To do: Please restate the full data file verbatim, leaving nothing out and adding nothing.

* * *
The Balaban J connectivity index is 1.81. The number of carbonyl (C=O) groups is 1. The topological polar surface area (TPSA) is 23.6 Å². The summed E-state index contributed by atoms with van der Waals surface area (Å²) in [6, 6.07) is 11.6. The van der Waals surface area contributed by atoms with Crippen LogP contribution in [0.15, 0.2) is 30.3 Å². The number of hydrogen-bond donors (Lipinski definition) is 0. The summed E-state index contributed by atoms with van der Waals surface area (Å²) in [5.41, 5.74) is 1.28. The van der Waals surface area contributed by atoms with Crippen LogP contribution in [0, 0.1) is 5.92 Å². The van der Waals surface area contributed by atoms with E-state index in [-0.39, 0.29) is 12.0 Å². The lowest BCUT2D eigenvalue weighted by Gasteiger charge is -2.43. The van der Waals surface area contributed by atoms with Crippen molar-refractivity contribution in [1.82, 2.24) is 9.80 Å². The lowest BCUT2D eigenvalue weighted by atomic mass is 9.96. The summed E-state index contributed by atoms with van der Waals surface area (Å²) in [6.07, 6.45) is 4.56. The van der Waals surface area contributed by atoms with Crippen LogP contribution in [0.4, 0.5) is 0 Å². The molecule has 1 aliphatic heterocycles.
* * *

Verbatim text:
The Balaban J connectivity index is 1.81. The number of carbonyl (C=O) groups is 1. The topological polar surface area (TPSA) is 23.6 Å². The summed E-state index contributed by atoms with van der Waals surface area (Å²) in [6, 6.07) is 11.6. The van der Waals surface area contributed by atoms with Crippen LogP contribution in [0.15, 0.2) is 30.3 Å². The number of hydrogen-bond donors (Lipinski definition) is 0. The summed E-state index contributed by atoms with van der Waals surface area (Å²) in [5.41, 5.74) is 1.28. The van der Waals surface area contributed by atoms with Crippen LogP contribution in [0, 0.1) is 5.92 Å². The van der Waals surface area contributed by atoms with E-state index in [-0.39, 0.29) is 12.0 Å². The lowest BCUT2D eigenvalue weighted by Gasteiger charge is -2.43. The van der Waals surface area contributed by atoms with Crippen molar-refractivity contribution in [1.82, 2.24) is 9.80 Å². The lowest BCUT2D eigenvalue weighted by atomic mass is 9.96. The summed E-state index contributed by atoms with van der Waals surface area (Å²) in [6.07, 6.45) is 4.56. The van der Waals surface area contributed by atoms with Crippen LogP contribution in [0.4, 0.5) is 0 Å². The molecule has 1 aliphatic heterocycles.